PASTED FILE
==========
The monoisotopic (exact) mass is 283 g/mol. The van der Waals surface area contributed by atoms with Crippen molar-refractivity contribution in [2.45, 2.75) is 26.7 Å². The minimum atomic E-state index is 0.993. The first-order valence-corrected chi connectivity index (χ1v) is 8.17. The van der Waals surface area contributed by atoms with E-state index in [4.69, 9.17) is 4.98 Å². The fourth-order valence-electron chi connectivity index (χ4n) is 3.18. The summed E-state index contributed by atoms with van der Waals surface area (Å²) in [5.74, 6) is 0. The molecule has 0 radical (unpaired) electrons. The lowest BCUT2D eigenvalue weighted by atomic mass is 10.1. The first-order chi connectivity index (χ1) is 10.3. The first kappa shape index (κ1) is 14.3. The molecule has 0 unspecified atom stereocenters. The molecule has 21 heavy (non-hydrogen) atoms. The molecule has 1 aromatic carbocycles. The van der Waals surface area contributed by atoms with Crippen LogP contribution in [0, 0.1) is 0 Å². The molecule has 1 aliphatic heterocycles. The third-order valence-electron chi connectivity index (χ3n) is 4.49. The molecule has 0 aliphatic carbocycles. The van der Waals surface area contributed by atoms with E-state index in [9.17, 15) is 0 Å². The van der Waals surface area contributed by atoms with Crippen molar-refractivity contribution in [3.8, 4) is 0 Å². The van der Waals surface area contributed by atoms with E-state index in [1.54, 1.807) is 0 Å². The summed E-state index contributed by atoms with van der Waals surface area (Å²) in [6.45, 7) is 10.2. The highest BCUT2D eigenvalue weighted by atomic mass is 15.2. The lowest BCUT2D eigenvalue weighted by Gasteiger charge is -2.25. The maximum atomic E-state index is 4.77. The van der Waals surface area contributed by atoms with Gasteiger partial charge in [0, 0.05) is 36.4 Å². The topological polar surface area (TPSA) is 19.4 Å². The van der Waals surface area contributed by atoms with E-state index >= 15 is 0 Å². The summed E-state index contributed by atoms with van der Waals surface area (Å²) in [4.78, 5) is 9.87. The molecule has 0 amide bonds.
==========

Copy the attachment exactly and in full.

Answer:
The monoisotopic (exact) mass is 283 g/mol. The van der Waals surface area contributed by atoms with Crippen molar-refractivity contribution in [2.45, 2.75) is 26.7 Å². The minimum atomic E-state index is 0.993. The first-order valence-corrected chi connectivity index (χ1v) is 8.17. The van der Waals surface area contributed by atoms with E-state index in [4.69, 9.17) is 4.98 Å². The fourth-order valence-electron chi connectivity index (χ4n) is 3.18. The summed E-state index contributed by atoms with van der Waals surface area (Å²) in [5.74, 6) is 0. The molecule has 0 radical (unpaired) electrons. The lowest BCUT2D eigenvalue weighted by atomic mass is 10.1. The first-order chi connectivity index (χ1) is 10.3. The first kappa shape index (κ1) is 14.3. The molecule has 0 unspecified atom stereocenters. The molecule has 21 heavy (non-hydrogen) atoms. The molecule has 1 aromatic carbocycles. The van der Waals surface area contributed by atoms with Crippen LogP contribution in [0, 0.1) is 0 Å². The molecule has 1 aliphatic heterocycles. The third-order valence-electron chi connectivity index (χ3n) is 4.49. The molecule has 0 aliphatic carbocycles. The van der Waals surface area contributed by atoms with E-state index in [9.17, 15) is 0 Å². The van der Waals surface area contributed by atoms with Crippen molar-refractivity contribution in [3.8, 4) is 0 Å². The van der Waals surface area contributed by atoms with E-state index in [1.54, 1.807) is 0 Å². The summed E-state index contributed by atoms with van der Waals surface area (Å²) in [6.45, 7) is 10.2. The highest BCUT2D eigenvalue weighted by atomic mass is 15.2. The lowest BCUT2D eigenvalue weighted by Gasteiger charge is -2.25. The maximum atomic E-state index is 4.77. The van der Waals surface area contributed by atoms with Gasteiger partial charge in [0, 0.05) is 36.4 Å². The topological polar surface area (TPSA) is 19.4 Å². The van der Waals surface area contributed by atoms with E-state index >= 15 is 0 Å². The summed E-state index contributed by atoms with van der Waals surface area (Å²) in [4.78, 5) is 9.87. The molecule has 0 amide bonds.